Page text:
Santa Tracker - Build with Gatsby, React Leaflet

Santa Tracker - Build with Gatsby, React Leaflet

We're going to work through building a mapping app that tracks Santa's route. It provides us with a basic setup with Leaflet and React Leaflet.

The Christmas season is a magical time of year. We have Santa flying around spreading cheer and Elf roaming around New York during our yearly rewatch with family and friends.

Buddy the Elf waving Buddy the Elf waving

To get in the spirit, we’re going to spin up a web app that includes a map that tracks Santa on it!

What are we going to build?

We’re going to work through building a mapping app that tracks Santa’s route and his current location.

To achieve this, we’re going to spin up a premade Gatsby starter that will give us a basic foundation for a map, utilize Google’s unofficial API to grab Santa’s route, and overlay his position and route on top of the map with Leaflet.

Woah, a mapping app?

Ay Caramba Ay Caramba

Yup. If you haven’t played with maps before, don’t be discouraged! It's not as bad as you probably think. If you’d rather start with mapping basics, you can read more about how mapping works first.

What do we need before we get started?

For this exercise, I’m going to assume you have node or yarn installed. For each example, I'll use yarn, but use the tool of your choice.

You’ll also want to install Gatsby’s CLI globally which will allow us to use their Starter tools.

To set up Gatsby’s CLI, run the following command:

yarn global add gatsby-cli

After, you should be able to run gatsby -h to see the available commands, which means it’s successfully installed.

Running gatsby -h to verify install Running gatsby -h to verify install

For more info about the Gatsby CLI, you can check out their documentation.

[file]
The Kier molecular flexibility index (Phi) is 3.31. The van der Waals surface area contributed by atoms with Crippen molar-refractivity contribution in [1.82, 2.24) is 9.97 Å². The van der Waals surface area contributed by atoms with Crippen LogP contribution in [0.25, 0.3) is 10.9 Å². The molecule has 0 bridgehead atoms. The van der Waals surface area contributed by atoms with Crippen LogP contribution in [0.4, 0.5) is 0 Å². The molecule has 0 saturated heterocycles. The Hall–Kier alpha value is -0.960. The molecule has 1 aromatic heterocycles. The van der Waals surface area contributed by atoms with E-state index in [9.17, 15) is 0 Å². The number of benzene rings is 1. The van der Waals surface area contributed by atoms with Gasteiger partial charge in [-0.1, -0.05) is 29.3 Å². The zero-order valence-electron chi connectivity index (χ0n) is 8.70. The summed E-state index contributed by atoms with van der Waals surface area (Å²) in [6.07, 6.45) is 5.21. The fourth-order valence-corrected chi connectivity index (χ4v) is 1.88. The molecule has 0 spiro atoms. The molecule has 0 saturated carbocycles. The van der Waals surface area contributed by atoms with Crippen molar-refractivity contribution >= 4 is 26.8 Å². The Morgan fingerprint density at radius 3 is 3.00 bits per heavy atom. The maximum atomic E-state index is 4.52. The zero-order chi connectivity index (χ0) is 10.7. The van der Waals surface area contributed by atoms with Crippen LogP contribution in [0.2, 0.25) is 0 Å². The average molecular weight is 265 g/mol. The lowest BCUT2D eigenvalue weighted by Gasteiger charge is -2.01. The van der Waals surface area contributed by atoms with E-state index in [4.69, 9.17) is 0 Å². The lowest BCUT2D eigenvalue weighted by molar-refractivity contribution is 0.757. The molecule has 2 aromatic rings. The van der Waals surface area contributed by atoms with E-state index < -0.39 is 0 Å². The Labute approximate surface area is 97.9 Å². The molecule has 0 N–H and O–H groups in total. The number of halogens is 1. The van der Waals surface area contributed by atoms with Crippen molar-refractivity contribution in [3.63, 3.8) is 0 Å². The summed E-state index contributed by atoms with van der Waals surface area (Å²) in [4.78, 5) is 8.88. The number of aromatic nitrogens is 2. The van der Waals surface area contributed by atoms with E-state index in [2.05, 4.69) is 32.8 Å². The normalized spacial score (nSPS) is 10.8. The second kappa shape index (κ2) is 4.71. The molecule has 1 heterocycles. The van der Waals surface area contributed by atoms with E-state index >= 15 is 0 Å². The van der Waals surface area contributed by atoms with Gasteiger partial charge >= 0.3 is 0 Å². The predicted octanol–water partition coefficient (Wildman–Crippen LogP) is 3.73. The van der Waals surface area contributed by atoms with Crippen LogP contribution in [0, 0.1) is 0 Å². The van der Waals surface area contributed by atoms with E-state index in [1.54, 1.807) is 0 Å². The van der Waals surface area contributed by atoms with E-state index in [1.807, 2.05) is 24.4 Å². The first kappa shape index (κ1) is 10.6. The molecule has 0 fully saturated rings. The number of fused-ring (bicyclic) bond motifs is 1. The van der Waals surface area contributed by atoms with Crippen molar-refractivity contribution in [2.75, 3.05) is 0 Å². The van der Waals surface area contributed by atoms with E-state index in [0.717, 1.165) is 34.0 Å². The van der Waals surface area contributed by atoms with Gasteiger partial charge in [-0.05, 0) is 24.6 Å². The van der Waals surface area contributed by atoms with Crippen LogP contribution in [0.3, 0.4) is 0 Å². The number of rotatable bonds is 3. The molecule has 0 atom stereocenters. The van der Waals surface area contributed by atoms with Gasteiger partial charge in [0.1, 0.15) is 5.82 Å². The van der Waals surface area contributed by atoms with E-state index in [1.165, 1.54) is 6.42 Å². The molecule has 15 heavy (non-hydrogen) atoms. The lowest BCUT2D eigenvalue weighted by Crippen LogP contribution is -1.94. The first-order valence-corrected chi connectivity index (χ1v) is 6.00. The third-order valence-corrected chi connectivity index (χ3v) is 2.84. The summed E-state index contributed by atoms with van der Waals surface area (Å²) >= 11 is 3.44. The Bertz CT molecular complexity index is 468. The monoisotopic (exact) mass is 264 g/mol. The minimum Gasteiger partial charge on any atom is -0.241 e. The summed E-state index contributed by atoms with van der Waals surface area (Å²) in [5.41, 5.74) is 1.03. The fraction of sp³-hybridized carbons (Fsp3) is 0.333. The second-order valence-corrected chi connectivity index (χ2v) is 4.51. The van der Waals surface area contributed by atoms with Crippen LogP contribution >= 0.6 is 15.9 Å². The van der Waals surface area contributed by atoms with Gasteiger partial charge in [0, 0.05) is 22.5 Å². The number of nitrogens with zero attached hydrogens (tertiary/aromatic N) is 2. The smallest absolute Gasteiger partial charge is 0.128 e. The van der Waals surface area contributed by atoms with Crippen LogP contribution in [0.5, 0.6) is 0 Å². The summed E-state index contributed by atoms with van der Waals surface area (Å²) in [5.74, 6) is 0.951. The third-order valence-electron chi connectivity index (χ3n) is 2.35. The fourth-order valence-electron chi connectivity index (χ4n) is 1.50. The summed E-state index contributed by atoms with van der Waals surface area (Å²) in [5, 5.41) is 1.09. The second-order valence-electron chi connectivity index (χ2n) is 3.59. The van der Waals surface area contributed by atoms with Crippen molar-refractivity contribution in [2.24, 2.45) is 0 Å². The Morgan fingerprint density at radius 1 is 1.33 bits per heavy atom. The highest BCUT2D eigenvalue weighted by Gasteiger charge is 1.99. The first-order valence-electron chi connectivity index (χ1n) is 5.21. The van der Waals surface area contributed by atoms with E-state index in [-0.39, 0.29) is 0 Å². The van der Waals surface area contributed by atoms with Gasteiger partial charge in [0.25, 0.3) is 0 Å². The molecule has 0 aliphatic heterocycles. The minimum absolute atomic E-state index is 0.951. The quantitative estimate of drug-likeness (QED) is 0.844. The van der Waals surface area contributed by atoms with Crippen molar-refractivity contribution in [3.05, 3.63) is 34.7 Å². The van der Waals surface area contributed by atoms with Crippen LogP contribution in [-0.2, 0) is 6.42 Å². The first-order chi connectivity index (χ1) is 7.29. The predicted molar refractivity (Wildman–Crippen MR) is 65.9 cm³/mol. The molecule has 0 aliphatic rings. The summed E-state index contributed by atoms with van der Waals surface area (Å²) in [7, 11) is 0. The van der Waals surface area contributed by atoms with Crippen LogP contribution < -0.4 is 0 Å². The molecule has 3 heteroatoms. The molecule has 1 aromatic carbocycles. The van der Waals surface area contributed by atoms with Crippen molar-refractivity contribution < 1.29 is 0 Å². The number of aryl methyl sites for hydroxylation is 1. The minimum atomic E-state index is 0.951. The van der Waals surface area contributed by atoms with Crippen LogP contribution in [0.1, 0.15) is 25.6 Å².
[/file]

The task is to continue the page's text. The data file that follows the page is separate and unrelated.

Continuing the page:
Getting started with our map foundation

Once our command line tools are set up, the first thing we’ll want to do is create a new Gatsby project using a Leaflet starter I put together. It provides us with a basic setup with Leaflet and React Leaflet.

Starting in your project directory, let’s install the project:

gatsby new [directory] https://github.com/colbyfayock/gatsby-starter-leaflet

Make sure to replace [directory] with the location you want to set up your project.

Once you run that command, Gatsby will clone that project without any of the git references and install the packages required to start.

Installing Gatsby Starter Leaflet Installing Gatsby Starter Leaflet

To make sure it works, you can now navigate to that directory, spin up your server, and test it in the browser:

cd [directory]
yarn develop

Where you see [directory] above, make sure to use the same path as you did before when setting up the new Gatsby project.

Running Gatsby Starter Leaflet Running Gatsby Starter Leaflet

If all goes as planned, your server should start and you should now be able to see your basic mapping app in your browser!

Gatsby Starter Leaflet in the browser

Cleaning things up

This starter comes with a quick example of how we can interact with the map. We're not going to need this at all for our purposes so we can go ahead and clean things up.

To start, we’re going to open up our index.js file, the homepage file, and get rid of everything inside of the mapEffect function, which leaves us with:

// In src/pages/index.js

async function mapEffect({ leafletElement } = {}) {
  // Get rid of everything in here
}

Now, let’s remove the Marker component nested inside of our Map, so we end up with:

<Map {…mapSettings} />

Now that we’re no longer using that functionality, we can get rid of the variables and references at the top of the file, so you can go ahead and remove:

  • useRef
  • promiseToFlyTo
  • getCurrentLocation
  • Marker
  • gatsby_astronaut
  • ZOOM
  • timeToZoom
  • timeToOpenPopupAfterZoom
  • timeToUpdatePopupAfterZoom
  • popupContentHello
  • popupContentGatsby
  • markerRef

Follow along with the commit.

Finding Santa

Now that we’re in a good place, let’s get our hands dirty and find Santa. To do this, we’re going to use Google’s unofficial, undocumented API. This means that it’s possible this API won’t be available the day after this get’s published, but let’s be optimistic.